See more from this Session: Modeling Processes of Plant and Soil Systems Under Current and Future Climate: I
Tuesday, October 18, 2011: 10:05 AM
Henry Gonzalez Convention Center, Room 007B, River Level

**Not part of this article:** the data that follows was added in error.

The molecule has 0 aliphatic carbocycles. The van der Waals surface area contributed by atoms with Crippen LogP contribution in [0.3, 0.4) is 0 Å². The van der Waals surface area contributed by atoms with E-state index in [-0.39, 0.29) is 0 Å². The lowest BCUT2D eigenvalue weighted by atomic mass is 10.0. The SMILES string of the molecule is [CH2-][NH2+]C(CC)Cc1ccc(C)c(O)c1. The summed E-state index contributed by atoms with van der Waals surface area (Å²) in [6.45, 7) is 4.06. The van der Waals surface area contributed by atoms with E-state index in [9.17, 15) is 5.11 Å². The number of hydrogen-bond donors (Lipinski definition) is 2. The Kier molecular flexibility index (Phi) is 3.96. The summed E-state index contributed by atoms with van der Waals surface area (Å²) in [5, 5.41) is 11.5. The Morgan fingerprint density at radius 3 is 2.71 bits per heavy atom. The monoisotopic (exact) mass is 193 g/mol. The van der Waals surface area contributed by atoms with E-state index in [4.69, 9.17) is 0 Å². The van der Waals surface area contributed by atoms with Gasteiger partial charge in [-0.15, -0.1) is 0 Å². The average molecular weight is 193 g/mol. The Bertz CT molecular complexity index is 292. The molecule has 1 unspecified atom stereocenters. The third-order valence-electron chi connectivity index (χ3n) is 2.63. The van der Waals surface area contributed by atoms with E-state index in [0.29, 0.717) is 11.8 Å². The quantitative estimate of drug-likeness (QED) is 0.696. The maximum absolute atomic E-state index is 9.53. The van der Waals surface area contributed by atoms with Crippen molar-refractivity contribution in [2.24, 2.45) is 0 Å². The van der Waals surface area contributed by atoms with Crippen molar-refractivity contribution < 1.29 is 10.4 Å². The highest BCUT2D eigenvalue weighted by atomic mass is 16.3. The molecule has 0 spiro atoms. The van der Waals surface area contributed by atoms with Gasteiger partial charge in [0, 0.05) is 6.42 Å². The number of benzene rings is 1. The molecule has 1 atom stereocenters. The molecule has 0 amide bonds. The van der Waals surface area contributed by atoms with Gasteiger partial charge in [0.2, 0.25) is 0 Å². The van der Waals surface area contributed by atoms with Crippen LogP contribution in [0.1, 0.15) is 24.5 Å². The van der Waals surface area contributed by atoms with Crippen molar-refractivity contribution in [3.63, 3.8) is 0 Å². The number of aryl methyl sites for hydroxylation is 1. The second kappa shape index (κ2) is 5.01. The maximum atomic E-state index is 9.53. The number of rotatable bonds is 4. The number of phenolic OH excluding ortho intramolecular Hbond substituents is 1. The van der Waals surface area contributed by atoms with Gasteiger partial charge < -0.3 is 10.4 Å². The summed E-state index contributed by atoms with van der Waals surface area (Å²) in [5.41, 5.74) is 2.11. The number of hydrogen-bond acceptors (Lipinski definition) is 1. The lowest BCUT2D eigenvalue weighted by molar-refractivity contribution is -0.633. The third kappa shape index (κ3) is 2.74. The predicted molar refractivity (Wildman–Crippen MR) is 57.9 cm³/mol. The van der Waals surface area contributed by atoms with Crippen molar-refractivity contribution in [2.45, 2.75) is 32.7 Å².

Crop root models range in complexity from simple multivariate equations of root density to complex mechanistic models that describe architecture and function in detail. The amount of complexity is often a function of the objective of the root model or the underlying hypothesis. Calculation of below ground processes like water and nutrient uptake in support of a plant model can be solved with a pragmatic approach of simulating root density distributions in the soil. To study plant physiological processes like water and nutrient transport inside the root system, more detailed architectural models may be useful. The applicability of complex architectural models may be limited when used with a simple crop model where the complexity of the root model does not match the complexity of the plant model. The objective of this study was to evaluate the use of a diffusive quasi architectural root model (Dupuy et al. 2010) in the corn model MaizSim, a new mechanistic simulation model of maize growth and development. The current version of MaizSim consists of a crop growth model, a root model based on the soybean model GLYCIM and a finite element soil water and solute transport model based on 2DSOIL. Root growth was modeled according to a diffusion scheme, where new roots can grow into a neighboring element when enough carbon was available. The preference into which element roots grow was determined by gravitropism, water content, nitrogen availability and bulk density of the soil. This root density distribution model was modified according to the approach of Dupuy by modeling three distributions simultaneously: (1) root length density, (2) the root apical meristem density and (3) branching frequency density. Young roots can only grow out of apical meristems, which resemble the maximal distance of root branches from the stem at a given time. The branching frequency describes the number of newly grown roots from a single meristem. With these three parameters a more realistic distribution of root density with soil depth can be simulated, yielding to an improved root growth over time. The quasi-architectural model was validated by comparing field observations and crop development data with model observations. Nitrogen and water uptake was more realistic for the improved root model. Root growth strategies beneficial for certain climate scenarios could be determined. The validated model can be used to predict crop growth under different combinations of changing seasonal precipitation patterns and increasing temperature.